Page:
In September 1999, Bruno Steinmann, a greyhound owner, left his dogs in the care of another owner at the Seminole Greyhound Park. After a month, an inspector "found many of the dogs to be dehydrated, malnourished and suffering from anemia because of fleas and ticks.“ The Assistant State Attorney stated that "at least 15 dogs were in bad medical condition" and one ultimately died. Both owners were charged with "70 counts of animal abandonment, a misdemeanor.”They were found guilty and sentenced to seven months of jail time and fined $7,000.
    Unlike the previous case, in which only one dog died, in August 1989, more than eighty greyhounds were found severely malnourished at a kennel in Suwannee. All greyhounds had to be euthanized.
    Abandonment and Starvation
    Source: Greyhounds: Racing to Their Deaths Addie Patricia Asay32 STETLR 433 (Winter 2003)
  • 64. The racing industry also has had to deal with owners who decide to transport their greyhounds in an unsafe fashion. Many greyhounds do not train at the same farm at which they were bred; instead, many greyhounds must travel great distances. Some trips result in deadly consequences for the greyhounds.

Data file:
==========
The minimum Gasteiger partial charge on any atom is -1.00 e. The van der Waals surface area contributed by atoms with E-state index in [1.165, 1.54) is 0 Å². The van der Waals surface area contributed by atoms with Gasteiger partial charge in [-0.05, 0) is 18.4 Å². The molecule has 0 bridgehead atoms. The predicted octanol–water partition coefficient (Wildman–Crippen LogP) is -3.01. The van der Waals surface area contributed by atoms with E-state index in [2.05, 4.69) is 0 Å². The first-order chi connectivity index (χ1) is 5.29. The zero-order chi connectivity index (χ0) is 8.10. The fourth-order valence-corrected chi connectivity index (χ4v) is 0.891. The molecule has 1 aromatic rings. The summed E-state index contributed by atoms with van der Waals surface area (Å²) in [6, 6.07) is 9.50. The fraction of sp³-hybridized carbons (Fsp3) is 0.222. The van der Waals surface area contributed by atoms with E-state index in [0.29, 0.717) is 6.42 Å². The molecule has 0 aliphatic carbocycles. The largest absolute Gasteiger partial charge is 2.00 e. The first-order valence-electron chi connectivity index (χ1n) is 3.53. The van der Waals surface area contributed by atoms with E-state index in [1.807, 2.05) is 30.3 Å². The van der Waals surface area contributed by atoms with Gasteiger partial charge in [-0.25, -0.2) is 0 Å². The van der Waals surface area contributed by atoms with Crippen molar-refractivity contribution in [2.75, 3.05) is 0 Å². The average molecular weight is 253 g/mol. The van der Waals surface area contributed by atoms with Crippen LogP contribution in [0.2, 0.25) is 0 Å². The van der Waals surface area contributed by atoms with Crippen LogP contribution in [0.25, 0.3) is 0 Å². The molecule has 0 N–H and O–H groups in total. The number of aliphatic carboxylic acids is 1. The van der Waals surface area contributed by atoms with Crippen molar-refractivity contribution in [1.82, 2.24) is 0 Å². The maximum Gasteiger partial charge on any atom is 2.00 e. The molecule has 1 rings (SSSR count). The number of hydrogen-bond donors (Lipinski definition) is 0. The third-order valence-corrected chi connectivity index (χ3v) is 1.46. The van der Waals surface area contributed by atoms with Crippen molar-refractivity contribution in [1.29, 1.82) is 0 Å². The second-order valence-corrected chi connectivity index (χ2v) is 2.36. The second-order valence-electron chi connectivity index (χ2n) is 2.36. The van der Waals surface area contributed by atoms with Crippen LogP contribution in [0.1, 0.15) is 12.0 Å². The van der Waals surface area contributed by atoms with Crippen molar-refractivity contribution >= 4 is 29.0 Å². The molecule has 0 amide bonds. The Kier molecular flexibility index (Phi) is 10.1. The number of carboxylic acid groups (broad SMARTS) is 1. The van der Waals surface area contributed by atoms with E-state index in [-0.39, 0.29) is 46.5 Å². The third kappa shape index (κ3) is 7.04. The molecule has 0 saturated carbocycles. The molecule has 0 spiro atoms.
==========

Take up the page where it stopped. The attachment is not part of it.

In one instance, a greyhound owner used a truck and small trailer to transport more than sixty dogs for a trip from Oregon to Florida, a trip of more than three thousand miles that would take about fifty-eight hours. "The truck held 31 dogs in 12 crates, the trailer held (another) 30 dogs in ten compartments," each approximately 35 inches wide. The dogs were "double-and triple-crated, were never taken out to relieve themselves or (to) exercise, and had no water for the last 20 hours of the trip.“ Even though the temperature near Orlando was ninety-five degrees, the trailer was not air-conditioned. It is not surprising that, when the dogs arrived in the Orlando area, one dog was already dead and another five were so ill that death occurred within minutes of arrival.
    The Oregon Racing Commission revoked the owner's racing license and fined him $3,000 for what it termed "negligence.”
    • Source: Greyhounds: Racing to Their Deaths Addie Patricia Asay32 STETLR 433 (Winter 2003)
    Overcrowding and Abuses in Transportation
  • 65. INSTITUTIONALIZED ABUSE AND MISTREATMENT NOT PUNISHED UNDER ANTI-CRUELTY STATUTES